SHANNEN DOHERTY: You know, youíre looking in the mirror youíre berating yourself, berating how you look, and berating the fact that youíre getting old. Emotionally, that takes you on the journey that you need to go on for a scene like that and originally there was a lot of dialogue. James wrote it where I was staring at myself in the mirror and saying like a lot, a lot of stuff and that felt very uncomfortable to me. I donít know many people who actually do, do that and even for Susan, I was just like, this feels so wrong. Then, on top of it all, it was right when I found out or maybe about a month or two after I found out I had cancer. So, I just had to go in there, look in the mirror and just convey, through emotion, what he wanted me to actually say. Forget the dialogue. Hereís again why I love working with James so much; heís so flexible and he also has a lot of trust in the actors. So he was like, I believe you can say it all with emotion, so letís just go shoot it and donít worry about any dialogue. It played and made it much more powerful.

FANGORIA: The film deals with some heavy psychological fears as well as the sort of eerie, supernatural horror. For you, which one is more terrifying?

SHANNEN DOHERTY: Out of those two? I was about to say, well thereís real life. [Laughing] But, probably more eerie. In real life, Iím that girl where if one thing is off or if I hear a weird noise, Iím so freaked out and usually hiding somewhere. Iím not necessarily scared of the physically intimidating. I mean Susan came off as physically intimidating to her daughter, but people donít necessarily scare me. I know people can be horrible and people can also be beautiful, but itís more that eerie, oh my God the door creaks open and Iím like, ahhh whatís happening? Itís that that scares me the most. I actually donít watch horror movies because I have nightmares for like weeks; I cannot watch them!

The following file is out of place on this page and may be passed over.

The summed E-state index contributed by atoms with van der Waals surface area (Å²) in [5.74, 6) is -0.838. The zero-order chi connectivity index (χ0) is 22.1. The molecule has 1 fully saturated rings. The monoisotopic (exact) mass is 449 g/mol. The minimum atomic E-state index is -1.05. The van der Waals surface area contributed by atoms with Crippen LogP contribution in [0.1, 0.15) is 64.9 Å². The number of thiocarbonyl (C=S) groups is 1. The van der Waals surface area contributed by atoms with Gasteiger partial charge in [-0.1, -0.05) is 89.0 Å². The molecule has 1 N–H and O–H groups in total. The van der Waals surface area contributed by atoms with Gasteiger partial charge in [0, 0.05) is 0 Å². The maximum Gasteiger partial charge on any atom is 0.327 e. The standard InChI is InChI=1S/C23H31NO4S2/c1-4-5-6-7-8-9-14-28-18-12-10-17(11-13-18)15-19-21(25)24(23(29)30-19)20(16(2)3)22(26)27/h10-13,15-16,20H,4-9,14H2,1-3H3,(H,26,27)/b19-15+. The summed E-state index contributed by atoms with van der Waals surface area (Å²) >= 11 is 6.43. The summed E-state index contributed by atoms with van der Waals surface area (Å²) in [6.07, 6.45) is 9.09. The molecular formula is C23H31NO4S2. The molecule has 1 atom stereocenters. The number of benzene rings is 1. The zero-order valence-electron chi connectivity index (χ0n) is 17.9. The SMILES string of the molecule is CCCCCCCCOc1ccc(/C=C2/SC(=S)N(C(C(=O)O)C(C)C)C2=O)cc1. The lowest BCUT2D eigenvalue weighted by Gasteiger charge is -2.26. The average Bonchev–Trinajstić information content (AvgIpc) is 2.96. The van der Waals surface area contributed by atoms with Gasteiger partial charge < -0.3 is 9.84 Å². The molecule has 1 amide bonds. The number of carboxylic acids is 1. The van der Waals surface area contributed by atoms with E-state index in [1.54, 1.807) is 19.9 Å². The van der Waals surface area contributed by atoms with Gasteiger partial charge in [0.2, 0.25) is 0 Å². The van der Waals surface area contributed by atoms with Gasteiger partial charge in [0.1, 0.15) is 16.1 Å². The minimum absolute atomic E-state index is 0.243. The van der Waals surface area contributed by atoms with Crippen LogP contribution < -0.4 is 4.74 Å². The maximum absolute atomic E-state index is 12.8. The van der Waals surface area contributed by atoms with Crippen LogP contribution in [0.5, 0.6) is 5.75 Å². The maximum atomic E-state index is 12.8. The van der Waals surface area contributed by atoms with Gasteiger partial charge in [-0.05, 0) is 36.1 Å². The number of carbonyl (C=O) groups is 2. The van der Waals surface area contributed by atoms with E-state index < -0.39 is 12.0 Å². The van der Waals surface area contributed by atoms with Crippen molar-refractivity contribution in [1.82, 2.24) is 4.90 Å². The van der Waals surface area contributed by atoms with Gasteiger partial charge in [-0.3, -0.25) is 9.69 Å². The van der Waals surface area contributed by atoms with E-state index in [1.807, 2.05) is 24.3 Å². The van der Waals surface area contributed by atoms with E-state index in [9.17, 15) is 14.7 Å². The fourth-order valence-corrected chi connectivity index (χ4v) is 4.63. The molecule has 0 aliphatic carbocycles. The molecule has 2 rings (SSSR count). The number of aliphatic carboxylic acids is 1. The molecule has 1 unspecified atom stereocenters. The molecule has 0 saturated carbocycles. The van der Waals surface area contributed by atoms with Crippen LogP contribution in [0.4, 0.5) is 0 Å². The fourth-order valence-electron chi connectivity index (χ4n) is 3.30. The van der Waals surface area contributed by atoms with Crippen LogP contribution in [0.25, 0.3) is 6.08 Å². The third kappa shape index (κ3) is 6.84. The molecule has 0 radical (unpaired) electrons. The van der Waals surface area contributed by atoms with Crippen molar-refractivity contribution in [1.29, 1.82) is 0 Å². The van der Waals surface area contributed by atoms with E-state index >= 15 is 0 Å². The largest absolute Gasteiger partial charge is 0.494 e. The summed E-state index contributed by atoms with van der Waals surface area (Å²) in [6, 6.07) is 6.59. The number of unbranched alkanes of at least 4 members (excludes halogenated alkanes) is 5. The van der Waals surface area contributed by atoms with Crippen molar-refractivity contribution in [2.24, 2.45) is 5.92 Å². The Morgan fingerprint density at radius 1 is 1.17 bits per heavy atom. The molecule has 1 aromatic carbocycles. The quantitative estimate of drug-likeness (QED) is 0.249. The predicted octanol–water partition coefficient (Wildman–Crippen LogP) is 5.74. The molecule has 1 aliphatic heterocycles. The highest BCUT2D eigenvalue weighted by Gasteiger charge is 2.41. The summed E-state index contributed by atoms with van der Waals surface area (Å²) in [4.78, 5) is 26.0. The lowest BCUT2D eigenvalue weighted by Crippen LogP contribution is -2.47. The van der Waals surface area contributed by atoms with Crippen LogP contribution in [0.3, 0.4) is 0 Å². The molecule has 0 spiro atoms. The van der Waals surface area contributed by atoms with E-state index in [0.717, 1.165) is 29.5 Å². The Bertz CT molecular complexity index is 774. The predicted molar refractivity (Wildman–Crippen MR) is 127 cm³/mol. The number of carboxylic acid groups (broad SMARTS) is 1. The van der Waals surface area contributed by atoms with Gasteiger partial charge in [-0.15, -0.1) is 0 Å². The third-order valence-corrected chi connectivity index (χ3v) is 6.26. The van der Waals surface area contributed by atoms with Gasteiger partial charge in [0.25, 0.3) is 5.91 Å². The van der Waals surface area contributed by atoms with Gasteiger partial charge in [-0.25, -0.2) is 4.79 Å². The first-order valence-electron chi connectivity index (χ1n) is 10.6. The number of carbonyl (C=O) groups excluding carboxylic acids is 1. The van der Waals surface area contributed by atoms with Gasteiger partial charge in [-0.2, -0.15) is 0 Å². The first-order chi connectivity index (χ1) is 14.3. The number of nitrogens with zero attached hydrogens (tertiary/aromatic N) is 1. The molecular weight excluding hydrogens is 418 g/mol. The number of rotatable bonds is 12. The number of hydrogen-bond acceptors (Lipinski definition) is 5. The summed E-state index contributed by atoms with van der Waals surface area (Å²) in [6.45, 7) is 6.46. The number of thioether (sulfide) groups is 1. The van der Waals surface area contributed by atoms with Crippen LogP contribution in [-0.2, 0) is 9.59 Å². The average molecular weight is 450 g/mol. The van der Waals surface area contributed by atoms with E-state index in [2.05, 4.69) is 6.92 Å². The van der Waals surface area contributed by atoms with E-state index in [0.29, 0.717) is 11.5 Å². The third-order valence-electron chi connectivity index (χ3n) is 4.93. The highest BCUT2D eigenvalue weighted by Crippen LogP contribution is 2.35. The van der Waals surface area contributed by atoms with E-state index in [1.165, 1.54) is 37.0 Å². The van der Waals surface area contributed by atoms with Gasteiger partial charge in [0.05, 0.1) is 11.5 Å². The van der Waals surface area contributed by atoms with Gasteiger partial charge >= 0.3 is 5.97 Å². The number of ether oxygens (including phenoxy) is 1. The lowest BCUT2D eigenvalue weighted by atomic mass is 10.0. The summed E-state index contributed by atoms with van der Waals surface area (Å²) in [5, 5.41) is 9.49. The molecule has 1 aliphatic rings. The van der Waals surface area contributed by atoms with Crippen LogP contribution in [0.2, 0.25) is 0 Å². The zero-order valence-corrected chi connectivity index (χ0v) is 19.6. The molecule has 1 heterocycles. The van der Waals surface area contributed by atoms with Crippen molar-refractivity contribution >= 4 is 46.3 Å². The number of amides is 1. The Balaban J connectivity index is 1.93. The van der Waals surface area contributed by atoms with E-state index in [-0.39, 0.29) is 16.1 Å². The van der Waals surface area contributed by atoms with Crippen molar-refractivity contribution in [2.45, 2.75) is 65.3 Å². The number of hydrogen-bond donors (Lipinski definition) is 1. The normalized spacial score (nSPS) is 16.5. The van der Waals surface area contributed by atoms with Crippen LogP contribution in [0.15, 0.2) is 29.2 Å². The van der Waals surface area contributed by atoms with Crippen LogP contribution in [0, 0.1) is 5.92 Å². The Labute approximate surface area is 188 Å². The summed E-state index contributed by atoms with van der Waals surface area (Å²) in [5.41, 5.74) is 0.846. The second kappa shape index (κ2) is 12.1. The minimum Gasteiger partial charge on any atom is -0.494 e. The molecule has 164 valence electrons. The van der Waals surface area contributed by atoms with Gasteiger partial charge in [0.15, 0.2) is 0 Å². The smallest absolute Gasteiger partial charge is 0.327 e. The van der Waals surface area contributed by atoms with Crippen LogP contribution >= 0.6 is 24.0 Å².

FANGORIA: Did anyone on set use that against you; you know, play a prank or two and have a bit of fun?

SHANNEN DOHERTY: No. [Laughing] No, youíve got James whoís just the sweetest man in the world and surrounded by such a great crew and Iíve worked with these guys a bunch of times, so they all know me; so nothing scary on set. Again, just to get into the character, itís just a mindset and everyone was very respectful of that mindset. So it was like, there has to be some peace, there has to be some quiet so that way I can connect and Anna [HARR] can connect with me and James can connect.

FANGORIA: It seems like James had a huge impact over your experience of working on this film.

SHANNEN DOHERTY: You know itís so, funny because I looked at him on the first day and I had this sort of grin on my face and I was like, yeah this is why I do what I do, I love it. James always reminds me of that and that probably is one of my biggest take-aways from the movie. He reminds me of that every single day and inspires me to get back to doing what I love to do. Itís his way of saying, go fight Shan!

FANGORIA: If thereís one thing you learned from this whole experience, what would that be?

SHANNEN DOHERTY: I think that the more raw and vulnerable I allow myself to be in my own life, the more raw and vulnerable I can be on camera. I tend to guard myself a lot, Iíve been hurt and depressed and everything in between. Through all of it, I think that I had a thick guard up, a wall, but on BETHANY that wall was so taken down. And it was pretty devastating to be told I had cancer and it kind of stripped me bare and Iím really thankful that it stripped me bare. It made me raw and vulnerable onset and in my character. I was able to be Fearless.

BETHANY is in theaters and on VOD now!